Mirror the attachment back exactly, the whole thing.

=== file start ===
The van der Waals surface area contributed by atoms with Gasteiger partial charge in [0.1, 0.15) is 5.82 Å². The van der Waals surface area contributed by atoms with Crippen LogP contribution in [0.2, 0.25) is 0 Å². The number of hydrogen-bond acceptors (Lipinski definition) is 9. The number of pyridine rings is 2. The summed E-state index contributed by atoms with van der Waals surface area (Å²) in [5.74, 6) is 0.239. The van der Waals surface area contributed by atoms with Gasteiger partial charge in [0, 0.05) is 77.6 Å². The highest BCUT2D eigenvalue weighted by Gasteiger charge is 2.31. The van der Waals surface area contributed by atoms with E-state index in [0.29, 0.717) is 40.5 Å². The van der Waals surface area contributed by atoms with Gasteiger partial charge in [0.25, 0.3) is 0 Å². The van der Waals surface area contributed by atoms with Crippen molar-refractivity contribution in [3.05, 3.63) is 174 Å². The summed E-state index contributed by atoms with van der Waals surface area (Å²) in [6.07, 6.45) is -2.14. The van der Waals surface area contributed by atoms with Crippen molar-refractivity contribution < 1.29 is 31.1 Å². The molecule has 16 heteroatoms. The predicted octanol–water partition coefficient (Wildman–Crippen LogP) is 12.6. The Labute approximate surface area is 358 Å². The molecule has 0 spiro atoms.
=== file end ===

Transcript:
The van der Waals surface area contributed by atoms with Gasteiger partial charge in [0.1, 0.15) is 5.82 Å². The van der Waals surface area contributed by atoms with Crippen LogP contribution in [0.2, 0.25) is 0 Å². The number of hydrogen-bond acceptors (Lipinski definition) is 9. The number of pyridine rings is 2. The summed E-state index contributed by atoms with van der Waals surface area (Å²) in [5.74, 6) is 0.239. The van der Waals surface area contributed by atoms with Gasteiger partial charge in [0, 0.05) is 77.6 Å². The highest BCUT2D eigenvalue weighted by Gasteiger charge is 2.31. The van der Waals surface area contributed by atoms with E-state index in [0.29, 0.717) is 40.5 Å². The van der Waals surface area contributed by atoms with Gasteiger partial charge in [0.25, 0.3) is 0 Å². The van der Waals surface area contributed by atoms with Crippen molar-refractivity contribution in [3.05, 3.63) is 174 Å². The summed E-state index contributed by atoms with van der Waals surface area (Å²) in [6.07, 6.45) is -2.14. The van der Waals surface area contributed by atoms with Crippen molar-refractivity contribution < 1.29 is 31.1 Å². The molecule has 16 heteroatoms. The predicted octanol–water partition coefficient (Wildman–Crippen LogP) is 12.6. The Labute approximate surface area is 358 Å². The molecule has 0 spiro atoms.